A signature win for Notre Dame
Posted: 09/16/2012 at 1:15 am
By: Rachel Terlep
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Notre Dame coach Brian Kelly stands on the sideline during the first quarter of an NCAA college football game against Michigan State, Saturday, Sept. 15, 2012, in East Lansing, Mich. (AP Photo/Al Goldis)
Notre Dame's John Goodman, center, Everett Golson (5) and Troy Niklas, right, celebrate Goodman's touchdown reception during the first quarter of an NCAA college football game against Michigan State, Saturday, Sept. 15, 2012, in East Lansing, Mich. (AP Photo/Al Goldis)
Notre Dame quarterback Everett Golson, center, looks to pass between Michigan State's Marcus Rush (44) and Anthony Rashad White (98) during the first quarter of an NCAA college football game, Saturday, Sept. 15, 2012, in East Lansing, Mich. (AP Photo/Al Goldis)
Let that sink in because it’s been a decade since that’s been said in South Bend.
No. 20 Notre Dame is 3-0 for the first time since 2002 after upsetting No. 10 Michigan State Saturday night in East Lansing, 20-3.
That’s 20 points against a Spartan defense who didn’t allow an offensive touchdown in its first two games and three points for a Spartan offense that boasts a tailback who is on a lot of Heisman Trophy watch-lists.
That might be a surprise to everyone except for the Notre Dame lockerroom.
“I’ve just felt like this group since January has totally committed themselves to wanting to win each and every week,” Kelly said. “That’s very important to them. It’s been coming. We’re right in the thick of that process of developing our football team.”
That development started last year with new faces along the Irish front seven and carried over to this year with a new quarterback, young secondary and a slew of fresh faces on both sides of the ball.
Though Kelly knows they’ve had it in them, Saturday’s win makes a statement to the team that no coach can verbalize.
“It’s a signature win,” Kelly said. “There’s no question. When you go on the road against the No. 10 team in the country and to beat them, it’s definitely going to build a confidence in that locker room. If they believe that they do the little things the right way — there’s only so much a coach can tell you, you need one of those wins to break it open. And this win will help in that development.”
Notre Dame’s oppressive defense stole the show, holding to Michigan State to three points, which hasn’t happened at Spartan Stadium since 1991.
Linebacker Manti Te’o stood at the helm, overcoming the deaths of both his grandmother and girlfriend earlier this week to lead the Irish with 12 tackles (one for a loss) and two pass break-ups.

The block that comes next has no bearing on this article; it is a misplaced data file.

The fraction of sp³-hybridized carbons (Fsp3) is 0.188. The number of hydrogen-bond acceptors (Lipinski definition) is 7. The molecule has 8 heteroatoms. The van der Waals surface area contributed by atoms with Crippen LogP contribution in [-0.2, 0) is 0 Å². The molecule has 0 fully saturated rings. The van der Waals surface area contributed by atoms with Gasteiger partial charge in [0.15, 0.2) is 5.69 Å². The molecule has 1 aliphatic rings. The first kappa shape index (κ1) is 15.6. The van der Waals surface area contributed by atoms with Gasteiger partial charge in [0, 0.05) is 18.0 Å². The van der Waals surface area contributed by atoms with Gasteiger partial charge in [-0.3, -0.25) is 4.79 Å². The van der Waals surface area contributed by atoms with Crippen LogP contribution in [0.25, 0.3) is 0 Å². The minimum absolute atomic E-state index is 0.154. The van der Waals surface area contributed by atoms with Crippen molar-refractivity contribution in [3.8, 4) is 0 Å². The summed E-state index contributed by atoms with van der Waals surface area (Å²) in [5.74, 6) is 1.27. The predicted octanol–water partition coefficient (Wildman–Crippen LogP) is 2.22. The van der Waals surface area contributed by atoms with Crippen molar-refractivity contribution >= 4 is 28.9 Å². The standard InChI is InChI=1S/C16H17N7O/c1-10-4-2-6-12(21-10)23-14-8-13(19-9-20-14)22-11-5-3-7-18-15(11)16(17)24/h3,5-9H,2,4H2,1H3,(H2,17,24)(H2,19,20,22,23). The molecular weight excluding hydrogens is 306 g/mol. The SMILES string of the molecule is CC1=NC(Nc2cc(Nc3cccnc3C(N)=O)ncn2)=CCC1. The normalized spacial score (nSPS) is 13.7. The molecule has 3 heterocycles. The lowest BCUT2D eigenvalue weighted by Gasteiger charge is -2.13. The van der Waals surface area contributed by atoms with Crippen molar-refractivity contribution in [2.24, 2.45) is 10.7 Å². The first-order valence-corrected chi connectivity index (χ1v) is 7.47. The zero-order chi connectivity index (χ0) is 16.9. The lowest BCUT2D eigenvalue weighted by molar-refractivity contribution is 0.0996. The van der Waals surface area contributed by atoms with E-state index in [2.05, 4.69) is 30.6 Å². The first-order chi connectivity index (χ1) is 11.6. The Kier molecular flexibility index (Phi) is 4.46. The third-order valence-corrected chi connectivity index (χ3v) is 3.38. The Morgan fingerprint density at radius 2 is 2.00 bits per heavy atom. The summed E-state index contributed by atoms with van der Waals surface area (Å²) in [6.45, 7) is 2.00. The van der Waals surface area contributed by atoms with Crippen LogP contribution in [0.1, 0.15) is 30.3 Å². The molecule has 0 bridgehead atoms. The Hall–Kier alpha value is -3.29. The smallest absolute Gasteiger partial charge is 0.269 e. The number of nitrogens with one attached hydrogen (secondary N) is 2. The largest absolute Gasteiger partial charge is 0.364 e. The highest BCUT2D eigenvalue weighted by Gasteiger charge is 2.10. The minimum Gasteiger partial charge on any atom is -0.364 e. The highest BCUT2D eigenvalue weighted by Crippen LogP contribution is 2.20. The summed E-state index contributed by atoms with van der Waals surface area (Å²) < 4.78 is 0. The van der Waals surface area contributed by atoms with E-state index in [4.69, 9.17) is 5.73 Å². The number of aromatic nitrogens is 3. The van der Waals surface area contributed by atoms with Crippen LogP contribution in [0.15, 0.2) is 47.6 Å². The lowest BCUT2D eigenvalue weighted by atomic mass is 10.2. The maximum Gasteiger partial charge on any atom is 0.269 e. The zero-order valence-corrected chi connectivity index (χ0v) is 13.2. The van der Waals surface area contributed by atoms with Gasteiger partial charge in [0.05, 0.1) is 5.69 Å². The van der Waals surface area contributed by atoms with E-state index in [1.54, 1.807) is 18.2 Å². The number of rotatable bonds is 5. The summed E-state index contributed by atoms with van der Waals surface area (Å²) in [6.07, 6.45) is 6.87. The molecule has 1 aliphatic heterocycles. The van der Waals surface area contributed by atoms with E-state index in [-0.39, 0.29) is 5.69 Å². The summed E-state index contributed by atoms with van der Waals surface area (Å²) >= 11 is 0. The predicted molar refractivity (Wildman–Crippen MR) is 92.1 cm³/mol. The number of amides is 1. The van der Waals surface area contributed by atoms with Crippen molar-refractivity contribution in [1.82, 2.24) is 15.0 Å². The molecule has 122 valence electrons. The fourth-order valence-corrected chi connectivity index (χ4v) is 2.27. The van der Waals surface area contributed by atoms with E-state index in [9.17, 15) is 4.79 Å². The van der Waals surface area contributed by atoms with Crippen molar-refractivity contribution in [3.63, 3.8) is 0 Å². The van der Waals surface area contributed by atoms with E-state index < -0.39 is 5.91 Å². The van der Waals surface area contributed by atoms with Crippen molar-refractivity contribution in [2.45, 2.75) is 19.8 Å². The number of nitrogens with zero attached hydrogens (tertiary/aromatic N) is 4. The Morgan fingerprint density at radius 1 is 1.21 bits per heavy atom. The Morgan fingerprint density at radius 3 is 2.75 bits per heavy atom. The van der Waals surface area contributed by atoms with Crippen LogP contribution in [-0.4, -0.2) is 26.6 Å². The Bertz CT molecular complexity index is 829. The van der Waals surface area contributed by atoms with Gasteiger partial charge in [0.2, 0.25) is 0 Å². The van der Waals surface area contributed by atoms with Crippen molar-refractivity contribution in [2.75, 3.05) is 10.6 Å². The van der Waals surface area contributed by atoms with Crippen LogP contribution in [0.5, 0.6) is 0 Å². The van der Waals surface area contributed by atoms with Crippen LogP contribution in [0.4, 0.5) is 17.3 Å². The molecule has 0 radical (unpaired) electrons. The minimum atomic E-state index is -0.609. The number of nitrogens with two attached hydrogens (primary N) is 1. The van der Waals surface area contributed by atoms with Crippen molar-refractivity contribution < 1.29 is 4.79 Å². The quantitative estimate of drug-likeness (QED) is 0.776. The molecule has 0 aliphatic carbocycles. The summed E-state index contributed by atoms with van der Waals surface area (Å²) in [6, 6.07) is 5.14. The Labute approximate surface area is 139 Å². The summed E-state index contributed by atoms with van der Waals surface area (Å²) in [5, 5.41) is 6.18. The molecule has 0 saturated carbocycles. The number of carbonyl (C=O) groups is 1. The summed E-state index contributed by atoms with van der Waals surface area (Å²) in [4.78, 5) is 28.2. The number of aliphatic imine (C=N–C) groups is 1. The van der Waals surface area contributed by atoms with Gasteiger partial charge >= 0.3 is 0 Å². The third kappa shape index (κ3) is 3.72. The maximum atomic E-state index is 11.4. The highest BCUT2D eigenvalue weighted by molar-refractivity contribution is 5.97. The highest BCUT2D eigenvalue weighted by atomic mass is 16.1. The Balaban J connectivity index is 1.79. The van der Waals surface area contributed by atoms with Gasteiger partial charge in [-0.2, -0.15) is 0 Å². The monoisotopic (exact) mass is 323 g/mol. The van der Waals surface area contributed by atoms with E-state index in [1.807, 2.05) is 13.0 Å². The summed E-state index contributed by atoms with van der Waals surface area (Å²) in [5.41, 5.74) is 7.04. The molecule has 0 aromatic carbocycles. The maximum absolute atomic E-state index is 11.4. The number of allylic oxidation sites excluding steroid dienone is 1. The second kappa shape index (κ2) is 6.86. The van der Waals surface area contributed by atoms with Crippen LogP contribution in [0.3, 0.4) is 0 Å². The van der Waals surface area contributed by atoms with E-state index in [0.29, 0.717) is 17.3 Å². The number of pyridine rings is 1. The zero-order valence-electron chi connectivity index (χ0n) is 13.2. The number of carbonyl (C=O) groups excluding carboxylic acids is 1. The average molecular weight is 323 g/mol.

In total, Notre Dame’s defense accounted for four sacks, six tackles for a loss, eight pass break-ups and five quarterback hurries. It held Spartan tailback Le’Veon Bell to 80 yards on 19 carries. The only points the Irish gave up all night came off a 50-yard field goal by Spartan kicker Dan Conroy in the waning minutes of the first half.
“When you know you play really good defense, offensively you don’t have to rush a freshman quarterback,” Kelly said. “We can be patient with (Everett Golson). And that patience is going to pay off, because you saw what he was capable of.”
Though Golson didn’t put up jaw-dropping numbers — he finished 14-32 for 178 yards, one passing touchdown and one rushing touchdown — he showed that his escapability is just as effective against premiere defenses.
Notre Dame’s only receiving touchdown of the day happened when Golson outran a pursuing Spartan defender and aired out a 36-yard pass to Goodman, who caught the ball with one hand while being wrapped up by Michigan State defensive backs.
“One or two arms, it doesn’t matter, you got to make the catch,” Goodman said after the game.
Golson also scored the second and final touchdown of the game off a 6-yard quarterback keeper early in the second quarter.
Michigan State kept Notre Dame out of the end zone in the second half, but Irish kicker Kyle Brindza nailed 29- and 47-yard field goals to give Notre Dame six more points and put the game out of reach.
The Irish run game also woke up in the final quarter, allowing Notre Dame to keep control of the game clock.
“Crucial time in the game, the ball on the 4-yard line, the ability to run the football, proved to probably be the deciding factor,” Kelly said. “Not turning the football over, which was our Achilles Heel last year. We’re taking much better care of the football, being smart and managing offensively what we do so we can win football games.”